Are you interested in what living underground is like? Underground homes are technically one of two types of earth-sheltered dwellings where at least one of the sides is covered by dirt. These structures require a combination of professional excavation and construction to ensure the home is stable and waterproof.
People looking for innovative ways to conserve energy often turn to underground homes. In fact, the U.S. Department of Energy promotes the benefits of these structures: “An earth-sheltered home is less susceptible to the impact of extreme outdoor air temperatures, so you won’t feel the effects of adverse weather as much as in a conventional house. Temperatures inside the house are more stable than in conventional homes, and with less temperature variability, interior rooms seem more comfortable.”
Types of Earth-Sheltered Homes:
There are two primary types of earth-sheltered homes: underground and bermed. The type best suited for your needs will be based on the characteristics of your property and your comfort with living below the ground.
- Underground homes are built entirely under the earth’s surface. These are ideal for very flat ground or where there is no beautiful view to capture through windows. A section of land is excavated to provide an atrium or courtyard, exposing a wall of the home where windows and doors provide access and light. Often, the atrium is cut into the earth, so it is private from above-ground viewing. Keeping the exposed wall and courtyard underground level provides the most protection from winds; however, there is far less light to warm the interior of the home.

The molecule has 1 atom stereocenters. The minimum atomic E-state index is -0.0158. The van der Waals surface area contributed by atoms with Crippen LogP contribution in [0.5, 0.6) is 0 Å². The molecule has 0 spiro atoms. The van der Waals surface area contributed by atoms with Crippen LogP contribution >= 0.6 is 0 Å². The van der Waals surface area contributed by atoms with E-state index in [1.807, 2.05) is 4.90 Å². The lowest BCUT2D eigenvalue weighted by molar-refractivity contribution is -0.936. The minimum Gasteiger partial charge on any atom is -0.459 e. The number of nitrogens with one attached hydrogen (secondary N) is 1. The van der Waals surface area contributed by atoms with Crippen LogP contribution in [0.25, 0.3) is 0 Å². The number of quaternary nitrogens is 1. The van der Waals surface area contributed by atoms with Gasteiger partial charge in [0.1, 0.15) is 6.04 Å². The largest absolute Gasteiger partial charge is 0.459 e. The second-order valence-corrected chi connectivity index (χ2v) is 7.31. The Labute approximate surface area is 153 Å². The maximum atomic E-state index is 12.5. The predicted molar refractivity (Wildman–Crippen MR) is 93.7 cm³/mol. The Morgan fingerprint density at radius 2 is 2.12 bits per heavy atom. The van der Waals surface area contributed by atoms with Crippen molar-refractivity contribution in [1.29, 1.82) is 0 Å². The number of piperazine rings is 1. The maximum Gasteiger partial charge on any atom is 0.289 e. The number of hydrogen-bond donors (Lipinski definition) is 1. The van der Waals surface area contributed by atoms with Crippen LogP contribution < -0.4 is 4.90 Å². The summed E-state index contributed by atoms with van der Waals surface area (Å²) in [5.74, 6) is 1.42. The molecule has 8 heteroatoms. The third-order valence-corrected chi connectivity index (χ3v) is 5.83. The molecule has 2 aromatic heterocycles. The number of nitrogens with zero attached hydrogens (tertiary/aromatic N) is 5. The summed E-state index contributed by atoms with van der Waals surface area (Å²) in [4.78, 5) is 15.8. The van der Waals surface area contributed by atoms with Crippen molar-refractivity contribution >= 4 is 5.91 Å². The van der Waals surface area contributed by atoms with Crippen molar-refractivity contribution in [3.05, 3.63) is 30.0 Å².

- Bermed homes are built into the earth but are not completely covered by it. Instead, the design exposes one or more sides of the house while the ground covers others and sometimes the roof for protection and insulation. Often the south side will be the open, exposed front to allow sun and light to heat the home’s interior. This design can be more cost-effective to build as the ground can be excavated and built up around the sides the owner wishes to be covered.
Considerations for Underground Homes and Bermed Homes:
- Climate. Underground homes and bermed homes provide optimal benefit in climates with significant temperature variations and low humidity. In these conditions, the ground’s temperature doesn’t change as much as the air’s temperature, so it will absorb heat from the house during the summer and insulate the structure during the winter.
- Topography. The slope and structure of the land will impact which type of earth-sheltered home design will work best. A steep slope works well for a bermed home, while flat land will likely require an underground home. Typically the requirements for excavation will increase the flatter the land is. A south-facing slope will provide the best opportunity to capture light and maintain a comfortable interior temperature.
- Soil. Permeable soils that promote good drainage are best for underground homes and bermed homes. This soil will compact well and keep water from settling around or seeping into the structure. Cohesive soils like clay will expand when wet and cause damage, preventing water from draining well.
- Groundwater. High levels of groundwater will limit your options for earth-sheltered homes. If the groundwater level is high, it will likely be best to construct a bermed home and excavate soil up and around the structure versus digging deep into the earth.
If you’re interested in learning more about underground homes, contact Excavation Oregon.
When your dream home requires excavation, call our experts at Excavation Oregon. We’re a small family business based in the Applegate Valley committed to excellence in our work. We’ve got the experience you need to handle any kind of job in our rugged Southern Oregon terrain. Our teams have all the right tools and equipment for the job. Once you develop your vision for your property, our team will do all the hard work for you. Call us today, and schedule a free estimate for the work.